If your language supports private member variables

And it's not part of the language style guide


Shit is ugly as fuck.

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    The problem with C# in particular is historical. Those of us who remember the earliest days remember the internal coding style from MS which had lowerCamelCase for private members. Unfortunately, that had been scrubbed from memory/the internet, so most places adopt the most highly visible style guide, which is from google.

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    In C++ leading underscores are reserved for standard libraries. Which means for most people don't use them.
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    dart is great with this. if a variable starts with _ it's private. no private keyword, it's style and functionality.
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    @calmyourtities I find it retarded...
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    @calmyourtities Name-based semantics are a plague to language design. It makes refactoring a nightmare. We learned this with Go I believe it was.
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    On that note, why is it so common to name member variables in C++ with a leading ‘m’

    That's ugly as hell
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    I prepend them all with my_private_variable_

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    Thank god there's someone that thinks like me!
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    @LotsOfCaffeine It's leftover from the ollldd days. Usually when you see such code, it's either written by someone who's been writing C/C++ for ages, or someone brand new who is parroting someone who's been writing C/C++ for ages.
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    @junon I'm pretty sure it's part of the current Google C++ style guide....
    And at my work place it's also common practice
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    @LotsOfCaffeine That doesn't surprise me. However most open source C/C++ from independent developers that I've personally come across avoids the m_ prefix. It just means "member" and I suppose it helps readability if you're not using `this->` everywhere, but even then, I've never personally used it.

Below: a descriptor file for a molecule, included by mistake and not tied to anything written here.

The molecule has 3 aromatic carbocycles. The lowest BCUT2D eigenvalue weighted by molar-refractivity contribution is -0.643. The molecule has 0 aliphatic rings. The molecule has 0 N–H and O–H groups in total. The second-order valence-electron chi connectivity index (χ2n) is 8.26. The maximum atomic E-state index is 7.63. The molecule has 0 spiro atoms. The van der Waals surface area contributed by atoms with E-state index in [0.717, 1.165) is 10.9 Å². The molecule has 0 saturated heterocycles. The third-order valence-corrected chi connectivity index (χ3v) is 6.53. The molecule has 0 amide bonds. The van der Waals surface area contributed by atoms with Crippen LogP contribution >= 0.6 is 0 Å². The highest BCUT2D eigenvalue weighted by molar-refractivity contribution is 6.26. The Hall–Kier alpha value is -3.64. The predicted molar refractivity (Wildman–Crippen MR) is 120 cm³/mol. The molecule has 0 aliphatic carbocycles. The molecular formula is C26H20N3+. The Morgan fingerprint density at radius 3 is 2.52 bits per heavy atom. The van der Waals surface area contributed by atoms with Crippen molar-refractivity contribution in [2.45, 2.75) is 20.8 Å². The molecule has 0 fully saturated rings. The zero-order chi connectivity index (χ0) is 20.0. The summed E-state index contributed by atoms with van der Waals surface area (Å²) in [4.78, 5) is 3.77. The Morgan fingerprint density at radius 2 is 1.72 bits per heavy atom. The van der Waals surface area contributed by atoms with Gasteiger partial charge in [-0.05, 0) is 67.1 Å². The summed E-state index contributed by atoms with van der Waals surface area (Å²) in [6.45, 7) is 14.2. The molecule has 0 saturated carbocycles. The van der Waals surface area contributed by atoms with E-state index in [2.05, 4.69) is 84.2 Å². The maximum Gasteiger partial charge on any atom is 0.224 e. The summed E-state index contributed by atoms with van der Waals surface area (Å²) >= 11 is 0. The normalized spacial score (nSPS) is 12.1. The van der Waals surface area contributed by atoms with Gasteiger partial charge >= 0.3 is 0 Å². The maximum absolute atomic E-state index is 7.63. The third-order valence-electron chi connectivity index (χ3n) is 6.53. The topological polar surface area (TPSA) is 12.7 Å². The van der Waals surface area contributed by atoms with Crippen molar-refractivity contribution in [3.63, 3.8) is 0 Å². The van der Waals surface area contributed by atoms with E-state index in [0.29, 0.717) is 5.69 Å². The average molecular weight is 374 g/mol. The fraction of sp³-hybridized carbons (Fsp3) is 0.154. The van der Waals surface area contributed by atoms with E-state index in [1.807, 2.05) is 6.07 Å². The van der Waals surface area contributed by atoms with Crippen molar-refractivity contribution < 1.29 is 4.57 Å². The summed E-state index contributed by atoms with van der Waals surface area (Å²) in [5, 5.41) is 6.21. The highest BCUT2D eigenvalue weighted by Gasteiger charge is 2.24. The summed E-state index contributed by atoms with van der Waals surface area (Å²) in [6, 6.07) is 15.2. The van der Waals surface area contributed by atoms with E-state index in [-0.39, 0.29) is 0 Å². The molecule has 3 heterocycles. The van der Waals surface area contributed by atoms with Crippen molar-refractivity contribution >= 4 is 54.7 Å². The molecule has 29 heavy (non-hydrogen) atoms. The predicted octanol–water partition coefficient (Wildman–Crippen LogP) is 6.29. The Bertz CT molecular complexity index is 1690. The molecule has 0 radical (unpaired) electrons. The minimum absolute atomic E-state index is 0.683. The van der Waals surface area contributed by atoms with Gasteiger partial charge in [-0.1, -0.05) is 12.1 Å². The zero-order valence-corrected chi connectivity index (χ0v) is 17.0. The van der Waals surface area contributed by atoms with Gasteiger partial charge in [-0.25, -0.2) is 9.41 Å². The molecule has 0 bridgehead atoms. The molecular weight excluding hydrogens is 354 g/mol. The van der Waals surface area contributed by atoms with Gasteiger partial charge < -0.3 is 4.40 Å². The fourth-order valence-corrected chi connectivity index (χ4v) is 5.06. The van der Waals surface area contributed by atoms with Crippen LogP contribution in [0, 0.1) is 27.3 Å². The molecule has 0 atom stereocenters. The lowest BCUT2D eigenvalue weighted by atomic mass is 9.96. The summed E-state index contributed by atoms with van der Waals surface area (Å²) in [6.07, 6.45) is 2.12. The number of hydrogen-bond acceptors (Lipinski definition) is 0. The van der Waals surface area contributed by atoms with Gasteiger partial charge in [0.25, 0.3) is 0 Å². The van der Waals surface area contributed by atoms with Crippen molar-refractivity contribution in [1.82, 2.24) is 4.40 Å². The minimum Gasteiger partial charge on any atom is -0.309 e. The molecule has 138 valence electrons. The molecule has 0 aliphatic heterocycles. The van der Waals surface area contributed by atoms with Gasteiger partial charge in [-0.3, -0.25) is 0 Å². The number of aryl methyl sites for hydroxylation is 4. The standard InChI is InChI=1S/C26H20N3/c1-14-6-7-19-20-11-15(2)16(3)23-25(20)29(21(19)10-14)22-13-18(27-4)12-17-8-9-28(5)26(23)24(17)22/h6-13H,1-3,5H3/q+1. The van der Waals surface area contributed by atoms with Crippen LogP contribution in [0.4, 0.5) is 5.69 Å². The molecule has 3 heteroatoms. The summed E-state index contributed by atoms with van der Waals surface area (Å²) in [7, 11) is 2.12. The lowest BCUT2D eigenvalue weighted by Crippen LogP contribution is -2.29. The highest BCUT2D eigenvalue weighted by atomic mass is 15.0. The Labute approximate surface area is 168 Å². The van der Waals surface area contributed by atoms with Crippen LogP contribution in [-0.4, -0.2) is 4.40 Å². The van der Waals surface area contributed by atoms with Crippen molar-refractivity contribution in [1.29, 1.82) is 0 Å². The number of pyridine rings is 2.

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    @LotsOfCaffeine at some point in time there were no smart and powerful IDEs which could help you with types and other stuff so you've had to insert metadata in the names.
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    @iiii Don't think it has much to do with IDEs as most C/C++ developers I know still use "dumb" editors. It's just more about being able to read the code without having to check multiple places.

    Now that globals/statics are discouraged, it's safe to assume more or less that a symbol not declared in the current method's scope is a property.
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    @LotsOfCaffeine I see this a lot in Qt code bases. probably influenced by that.
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    In Objective-C, a leading underscore also means "Internal. Don't touch this!"

    Hungarian notation has been purged from modern language style for good reasons.

    Like OP said, don't use prefixes just for "style" if there is language support to express what you want to show with the prefix.
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